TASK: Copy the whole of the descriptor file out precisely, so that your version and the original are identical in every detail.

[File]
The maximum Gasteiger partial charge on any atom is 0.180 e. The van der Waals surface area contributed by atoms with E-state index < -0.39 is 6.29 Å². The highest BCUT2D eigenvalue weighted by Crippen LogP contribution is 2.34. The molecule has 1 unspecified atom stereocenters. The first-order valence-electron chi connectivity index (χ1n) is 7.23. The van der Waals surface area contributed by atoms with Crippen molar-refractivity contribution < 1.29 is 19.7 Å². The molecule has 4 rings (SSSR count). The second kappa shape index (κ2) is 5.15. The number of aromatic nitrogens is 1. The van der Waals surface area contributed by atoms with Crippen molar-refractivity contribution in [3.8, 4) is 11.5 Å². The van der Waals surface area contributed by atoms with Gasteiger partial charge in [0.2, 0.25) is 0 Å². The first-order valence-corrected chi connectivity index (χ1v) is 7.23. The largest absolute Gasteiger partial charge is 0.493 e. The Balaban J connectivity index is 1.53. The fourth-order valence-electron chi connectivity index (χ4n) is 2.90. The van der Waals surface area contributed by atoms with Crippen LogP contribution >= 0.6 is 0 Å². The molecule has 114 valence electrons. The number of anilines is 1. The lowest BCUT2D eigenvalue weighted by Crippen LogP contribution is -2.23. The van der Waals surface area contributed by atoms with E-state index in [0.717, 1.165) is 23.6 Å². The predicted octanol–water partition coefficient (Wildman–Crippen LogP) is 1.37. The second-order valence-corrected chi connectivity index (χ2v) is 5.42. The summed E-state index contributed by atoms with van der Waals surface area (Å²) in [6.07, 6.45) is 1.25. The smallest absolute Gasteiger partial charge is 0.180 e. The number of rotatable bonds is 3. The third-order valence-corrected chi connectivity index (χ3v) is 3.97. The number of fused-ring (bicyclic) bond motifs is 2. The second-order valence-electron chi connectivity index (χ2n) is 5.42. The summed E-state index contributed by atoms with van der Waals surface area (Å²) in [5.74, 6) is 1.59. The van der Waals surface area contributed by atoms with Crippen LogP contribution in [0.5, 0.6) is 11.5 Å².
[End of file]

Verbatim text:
The maximum Gasteiger partial charge on any atom is 0.180 e. The van der Waals surface area contributed by atoms with E-state index < -0.39 is 6.29 Å². The highest BCUT2D eigenvalue weighted by Crippen LogP contribution is 2.34. The molecule has 1 unspecified atom stereocenters. The first-order valence-electron chi connectivity index (χ1n) is 7.23. The van der Waals surface area contributed by atoms with Crippen molar-refractivity contribution < 1.29 is 19.7 Å². The molecule has 4 rings (SSSR count). The second kappa shape index (κ2) is 5.15. The number of aromatic nitrogens is 1. The van der Waals surface area contributed by atoms with Crippen molar-refractivity contribution in [3.8, 4) is 11.5 Å². The van der Waals surface area contributed by atoms with Gasteiger partial charge in [0.2, 0.25) is 0 Å². The first-order valence-corrected chi connectivity index (χ1v) is 7.23. The largest absolute Gasteiger partial charge is 0.493 e. The Balaban J connectivity index is 1.53. The fourth-order valence-electron chi connectivity index (χ4n) is 2.90. The van der Waals surface area contributed by atoms with Crippen LogP contribution >= 0.6 is 0 Å². The molecule has 114 valence electrons. The number of anilines is 1. The lowest BCUT2D eigenvalue weighted by Crippen LogP contribution is -2.23. The van der Waals surface area contributed by atoms with E-state index in [0.717, 1.165) is 23.6 Å². The predicted octanol–water partition coefficient (Wildman–Crippen LogP) is 1.37. The second-order valence-corrected chi connectivity index (χ2v) is 5.42. The summed E-state index contributed by atoms with van der Waals surface area (Å²) in [6.07, 6.45) is 1.25. The smallest absolute Gasteiger partial charge is 0.180 e. The number of rotatable bonds is 3. The third-order valence-corrected chi connectivity index (χ3v) is 3.97. The number of fused-ring (bicyclic) bond motifs is 2. The second-order valence-electron chi connectivity index (χ2n) is 5.42. The summed E-state index contributed by atoms with van der Waals surface area (Å²) in [5.74, 6) is 1.59. The van der Waals surface area contributed by atoms with Crippen LogP contribution in [0.5, 0.6) is 11.5 Å².